The Kansas legislature's veto session begins tomorrow. They will be in session until May 4, and during that time they will be working on bills that are in various stages of the process. We have positions on the following bills, and encourage our supporters to take the actions indicated in each section:
HB 2042 – conceal carry reciprocity and lowering the conceal carry age to 18.
Our watchword for this kind of legislation this session has been “stop the insanity.” This bill would also introduce a lot more guns onto our state college campuses – including into dorms.
Action: This bill is coming out of conference committee and will have to go before both chambers. So please call both your senator and your representative and ask them to vote NO! on HB 2042.
HB 2481 - “Sincerely-held religious belief” exemption for family placement services.
The Catholic conference is proposing this legislation, which would exempt their adoption and family placement services from any prospective anti-discrimination regulations that may come in the future (they don't exist yet).
Of course we want people to be able to observe their religion in accordance with the dictates of their conscience, but on the other hand the term “sincerely-held religious belief” too often seems to be used as a cover for discrimination, particularly against LGBT folks. Many evils in American history have been defended by the assertion of a “sincerely-held religious belief.”
In the past the general rule has been that a religious organization could do whatever it wanted with private money, but when public money is involved, services have to be available to everyone. That's a sensible balance and we believe that any prospective anti-discrimination legislation would have to accommodate it. But we also believe that this legislation is specifically intended to open the door for religious-based providers to get state money and yet discriminate, and that's unacceptable.
The bill will come before the House, either on general orders (amendable) or as a “concur” with the action of the Senate (not amendable). The offending section – the possibility of state funding - is Section D. If that is removed, the bill is okay. If it remains in, we urge a No vote.
Action: Who to call: House member. How to vote: No
At the end of the regular session the Senate passed a tax cut bill. It's hard to believe that after the disaster of the Brownback tax experiment – a hole it will take the state years to climb out of – and the years-long underfunding of public schools, that conservative senators still think that cutting taxes should be any kind of priority at all, but there we are. We hope this won't come to the House, but if it does we encourage a No vote.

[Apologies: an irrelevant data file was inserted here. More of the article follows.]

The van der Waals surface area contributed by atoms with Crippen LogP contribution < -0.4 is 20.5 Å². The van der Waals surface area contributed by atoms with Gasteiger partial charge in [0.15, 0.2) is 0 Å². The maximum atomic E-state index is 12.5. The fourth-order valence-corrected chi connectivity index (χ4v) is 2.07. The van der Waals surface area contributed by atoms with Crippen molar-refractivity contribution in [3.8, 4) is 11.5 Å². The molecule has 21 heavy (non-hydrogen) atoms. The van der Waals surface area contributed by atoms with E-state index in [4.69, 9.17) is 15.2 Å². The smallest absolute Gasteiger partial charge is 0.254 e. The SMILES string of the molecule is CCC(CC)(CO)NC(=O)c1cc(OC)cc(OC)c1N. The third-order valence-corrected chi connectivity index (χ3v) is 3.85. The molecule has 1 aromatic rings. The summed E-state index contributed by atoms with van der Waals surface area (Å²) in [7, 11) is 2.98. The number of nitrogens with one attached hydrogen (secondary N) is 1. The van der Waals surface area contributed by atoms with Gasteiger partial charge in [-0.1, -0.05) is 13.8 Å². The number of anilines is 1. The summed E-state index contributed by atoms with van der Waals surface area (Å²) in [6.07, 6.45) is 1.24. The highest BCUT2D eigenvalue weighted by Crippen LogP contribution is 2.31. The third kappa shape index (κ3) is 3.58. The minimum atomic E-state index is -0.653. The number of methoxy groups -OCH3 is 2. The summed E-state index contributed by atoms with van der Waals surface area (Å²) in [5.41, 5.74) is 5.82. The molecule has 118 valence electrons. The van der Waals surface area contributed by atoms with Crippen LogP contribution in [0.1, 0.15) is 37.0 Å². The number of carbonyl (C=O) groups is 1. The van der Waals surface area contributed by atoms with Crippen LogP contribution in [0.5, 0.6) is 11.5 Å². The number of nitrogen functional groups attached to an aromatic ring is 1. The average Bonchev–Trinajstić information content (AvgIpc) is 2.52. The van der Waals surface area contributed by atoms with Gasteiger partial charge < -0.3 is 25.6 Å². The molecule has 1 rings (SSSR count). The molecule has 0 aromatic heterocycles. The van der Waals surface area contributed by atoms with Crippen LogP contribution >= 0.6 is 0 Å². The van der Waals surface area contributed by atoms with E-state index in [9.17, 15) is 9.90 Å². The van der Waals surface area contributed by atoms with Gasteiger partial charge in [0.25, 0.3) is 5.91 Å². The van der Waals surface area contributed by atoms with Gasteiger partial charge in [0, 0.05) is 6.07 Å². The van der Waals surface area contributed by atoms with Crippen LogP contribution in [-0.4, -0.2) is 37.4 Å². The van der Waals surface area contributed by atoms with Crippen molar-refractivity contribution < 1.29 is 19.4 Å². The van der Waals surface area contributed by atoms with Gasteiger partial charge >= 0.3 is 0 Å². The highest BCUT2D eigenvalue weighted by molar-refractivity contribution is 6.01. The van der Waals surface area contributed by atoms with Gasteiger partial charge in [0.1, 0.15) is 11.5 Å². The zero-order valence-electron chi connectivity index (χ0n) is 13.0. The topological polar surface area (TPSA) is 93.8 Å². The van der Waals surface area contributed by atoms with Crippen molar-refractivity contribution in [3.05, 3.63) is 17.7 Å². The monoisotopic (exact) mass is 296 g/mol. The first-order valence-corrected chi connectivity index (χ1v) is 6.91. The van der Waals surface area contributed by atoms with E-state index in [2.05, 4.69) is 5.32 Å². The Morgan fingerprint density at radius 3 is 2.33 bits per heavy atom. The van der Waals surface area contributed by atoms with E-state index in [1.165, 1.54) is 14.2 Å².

Action: Who to call: House member. How to vote: Hell No
To review: KanCare, Kansas' privatized Medicaid program, has to be renewed because the original contracts are coming up for renewal. It's pretty much been a disaster, and there is a bipartisan understanding that the problems with the program need to be fixed before it is renewed. In addition, Gov. Colyer wants to put new policy pieces into the renewal, including work requirements and lifetime limits on coverage, which we strongly oppose. (Let me say that again: we strongly oppose these cruel and unnecessary provisions.)
A bill passed out of a Senate committee to delay the implementation of KanCare 2.0, (SB 300) allowing time to fix the problems as well as pushing off the policy pieces, but Senate leadership has refused to allow the bill on the floor, because they're afraid that Medicaid expansion would be amended to it. And that's a conversation they refuse to have. So rather than just having the conversation, they have prevented discussion of legislation that most everyone agrees is needed. And if the delay bill isn't passed, Gov. Colyer could just implement the policy pieces unilaterally, and we believe he would do so.
It's possible that both the KanCare 2.0 delay bill and expansion will be introduced on the floor as (separate) amendments to a budget bill. Of course we support expansion, but don't see how it can become law in that way, because Gov. Colyer could use a line-item veto against it and there would be no opportunity to override. KanCare 2.0 delay, however, has bipartisan support and Gov. Colyer at least putatively understands the problems with the program, so would be less likely (we think) to line-item veto it.
Action: Who to call: both Senate and House. Action: Support a KanCare 2.0 delay bill if it comes up as an amendment to a budget bill.
There is a possibility of an amendment to a budget bill to protect distributed generation (solar in particular) from punitive treatment by the KCC as well as requiring it to include efficiency and distributed generation in a comprehensive study of electricity rates. Kansas has the highest electricity rates in the region and we believe that efficiency and distributed generation would help to address that, if the KCC and the investor-owned utilities would soften their hostility. We support this amendment.
Action: Who to call: Both House and Senate. What to ask: support an amendment to protect distributed generation and include it and efficiency in a comprehensive study. Protect Kansas' ratepayers!